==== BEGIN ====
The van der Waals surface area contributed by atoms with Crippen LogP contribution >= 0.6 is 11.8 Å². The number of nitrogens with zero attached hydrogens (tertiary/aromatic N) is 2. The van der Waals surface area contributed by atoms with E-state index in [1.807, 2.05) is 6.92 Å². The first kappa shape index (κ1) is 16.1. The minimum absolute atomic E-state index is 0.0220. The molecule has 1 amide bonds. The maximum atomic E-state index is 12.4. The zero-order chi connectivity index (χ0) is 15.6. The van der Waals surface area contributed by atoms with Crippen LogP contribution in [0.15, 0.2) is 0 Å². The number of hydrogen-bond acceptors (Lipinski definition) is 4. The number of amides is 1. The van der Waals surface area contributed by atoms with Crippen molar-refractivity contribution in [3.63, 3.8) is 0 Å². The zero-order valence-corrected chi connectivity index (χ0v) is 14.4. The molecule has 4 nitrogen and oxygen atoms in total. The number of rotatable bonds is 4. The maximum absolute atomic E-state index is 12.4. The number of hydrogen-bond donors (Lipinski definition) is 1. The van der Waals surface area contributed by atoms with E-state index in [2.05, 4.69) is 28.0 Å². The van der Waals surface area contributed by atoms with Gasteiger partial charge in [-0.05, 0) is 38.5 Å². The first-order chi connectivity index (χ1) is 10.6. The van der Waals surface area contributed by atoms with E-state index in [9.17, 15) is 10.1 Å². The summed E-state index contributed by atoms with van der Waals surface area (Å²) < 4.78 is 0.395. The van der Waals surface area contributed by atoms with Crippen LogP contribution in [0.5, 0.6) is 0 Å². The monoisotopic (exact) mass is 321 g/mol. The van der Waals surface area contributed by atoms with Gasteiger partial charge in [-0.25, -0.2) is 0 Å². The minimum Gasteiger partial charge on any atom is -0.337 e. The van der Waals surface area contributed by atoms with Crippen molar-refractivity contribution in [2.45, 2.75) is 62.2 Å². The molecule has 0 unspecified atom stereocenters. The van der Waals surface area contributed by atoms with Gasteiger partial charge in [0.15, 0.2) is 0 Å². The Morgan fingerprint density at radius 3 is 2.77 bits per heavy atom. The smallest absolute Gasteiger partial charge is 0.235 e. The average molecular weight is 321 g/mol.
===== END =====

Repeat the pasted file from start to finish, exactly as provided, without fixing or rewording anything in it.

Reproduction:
The van der Waals surface area contributed by atoms with Crippen LogP contribution >= 0.6 is 11.8 Å². The number of nitrogens with zero attached hydrogens (tertiary/aromatic N) is 2. The van der Waals surface area contributed by atoms with E-state index in [1.807, 2.05) is 6.92 Å². The first kappa shape index (κ1) is 16.1. The minimum absolute atomic E-state index is 0.0220. The molecule has 1 amide bonds. The maximum atomic E-state index is 12.4. The zero-order chi connectivity index (χ0) is 15.6. The van der Waals surface area contributed by atoms with Crippen LogP contribution in [0.15, 0.2) is 0 Å². The number of hydrogen-bond acceptors (Lipinski definition) is 4. The number of amides is 1. The van der Waals surface area contributed by atoms with Crippen molar-refractivity contribution in [3.63, 3.8) is 0 Å². The zero-order valence-corrected chi connectivity index (χ0v) is 14.4. The molecule has 4 nitrogen and oxygen atoms in total. The number of rotatable bonds is 4. The maximum absolute atomic E-state index is 12.4. The number of hydrogen-bond donors (Lipinski definition) is 1. The van der Waals surface area contributed by atoms with E-state index in [2.05, 4.69) is 28.0 Å². The van der Waals surface area contributed by atoms with Gasteiger partial charge in [-0.05, 0) is 38.5 Å². The first-order chi connectivity index (χ1) is 10.6. The van der Waals surface area contributed by atoms with E-state index in [9.17, 15) is 10.1 Å². The summed E-state index contributed by atoms with van der Waals surface area (Å²) < 4.78 is 0.395. The van der Waals surface area contributed by atoms with Crippen LogP contribution in [0.5, 0.6) is 0 Å². The monoisotopic (exact) mass is 321 g/mol. The van der Waals surface area contributed by atoms with Gasteiger partial charge in [-0.25, -0.2) is 0 Å². The minimum Gasteiger partial charge on any atom is -0.337 e. The van der Waals surface area contributed by atoms with Crippen molar-refractivity contribution in [2.45, 2.75) is 62.2 Å². The molecule has 0 unspecified atom stereocenters. The van der Waals surface area contributed by atoms with Gasteiger partial charge in [0.15, 0.2) is 0 Å². The Morgan fingerprint density at radius 3 is 2.77 bits per heavy atom. The smallest absolute Gasteiger partial charge is 0.235 e. The average molecular weight is 321 g/mol.